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Thread: Ttc 2013

  1. #1606
    My nephew suffered serious brain damage from oxygen deprivation during his birth, only because he was born outside of working hours, which is why I think our cost oriented system is ridiculous. Dutch research shows 10% of infant death (after 37 weeks) is a result from a insufficient medical care and another couple of hundrend because they live to far away from a hospital. Over the past 9 years the numbers have steadily increased fortunately.

    None of this matters for me personally, because for high risk births top medical care is free.
    Living a happy life with my #1 husband, my #1 cat and my #1 baby Aïcha, born March 2014

    Girls: Sanae - Fairouz - Kawtar - Keltoum
    Boys: Tarik - Sabri - Lokman - Omar

  2. #1608
    Join Date
    Apr 2013
    Melbourne, Australia
    Argh. TWW is horrible!
    TTC #1

  3. #1610
    Join Date
    Mar 2013
    @sarahmezz I like looking at it that way! WE are the normal ones! Lol

    @milasmama very true! I got to indulge in a little Canada Day celebration since I am not preg!

    So I think my body is really freaking out now that I'm not on BC! I'm currently on CD19 and I've had EWCM for the past THIRTEEN DAYS! What the... That can't be normal? Anyone experience this??
    Shannon, recently married my BFF and TTC our first <3

  4. #1612
    Quote Originally Posted by khaatje View Post
    @skylark, wow that sounds really greedy. In the Netherlands prenatal care and delivery are relatively cheap, health insurance covers most of it. Sounds great but because hospitals and midwifes get so little budget per birth, we hardly get any prenatal tests/ultrasounds and you have to practically be in a coma before you get a C section, and can only get an epidural during working hours, but you have to pay extra because only home births are free. This results in the highest child mortality rate (of you include all births not just live births) in the developed world.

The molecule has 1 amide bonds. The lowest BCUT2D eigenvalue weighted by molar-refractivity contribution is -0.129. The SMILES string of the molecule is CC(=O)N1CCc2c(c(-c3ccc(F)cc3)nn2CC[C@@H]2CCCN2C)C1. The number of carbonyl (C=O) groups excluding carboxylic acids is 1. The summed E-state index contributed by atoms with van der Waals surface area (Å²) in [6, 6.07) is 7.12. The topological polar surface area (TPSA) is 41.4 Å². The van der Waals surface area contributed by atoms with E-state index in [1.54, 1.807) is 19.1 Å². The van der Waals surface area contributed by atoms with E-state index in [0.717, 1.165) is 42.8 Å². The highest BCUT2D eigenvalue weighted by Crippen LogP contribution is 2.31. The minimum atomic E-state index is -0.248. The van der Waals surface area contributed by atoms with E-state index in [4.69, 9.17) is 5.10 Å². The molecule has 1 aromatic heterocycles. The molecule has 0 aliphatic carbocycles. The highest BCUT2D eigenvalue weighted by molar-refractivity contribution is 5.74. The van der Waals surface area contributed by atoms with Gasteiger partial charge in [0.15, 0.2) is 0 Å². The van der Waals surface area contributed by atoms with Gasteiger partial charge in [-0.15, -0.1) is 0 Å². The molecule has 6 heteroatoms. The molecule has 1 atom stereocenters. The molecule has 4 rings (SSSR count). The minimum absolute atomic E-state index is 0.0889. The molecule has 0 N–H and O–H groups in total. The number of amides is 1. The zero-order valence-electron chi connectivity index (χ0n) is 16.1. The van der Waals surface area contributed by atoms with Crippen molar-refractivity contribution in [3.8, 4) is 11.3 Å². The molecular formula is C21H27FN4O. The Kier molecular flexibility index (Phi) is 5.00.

I just looked up the infant mortality for live births on wikipedia and it says the Netherlands had less infant deaths than the US, UK, Australia, etc. But it also said that this figure doesn't include still births and miscarriages. I wonder where you could get figures on that. Since I'm not interested in an epidural or unnecessary prenatal tests the Netherland's deal actually sounds pretty good to me. They probably don't want to encourage the epidural because it increases the risk of cesarean (despite what they teach the doctors in the US currently). You wouldn't believe how many blood tests I've had to take and retake because the lab misspelled my name. The vast majority of these tests are for things I don't even need, but I have to take them and pay for them if I want to give birth in the birth center (supposedly a nicer/safer experience than the average hospital room). Believe me, you don't want a C section unless you absolutely need one. A cesarean section involves serious short term and long term risks to mother, child, and any future children that mother may have. I'm talking to women on a placenta previa forum who have to have hysterectomies and partial bladder removal due to placenta accreta/percreta caused by unnecessary cesareans. I would gladly forgo a bunch of needless blood tests, ultrasounds, and pain medication if it meant I could also avoid a c section.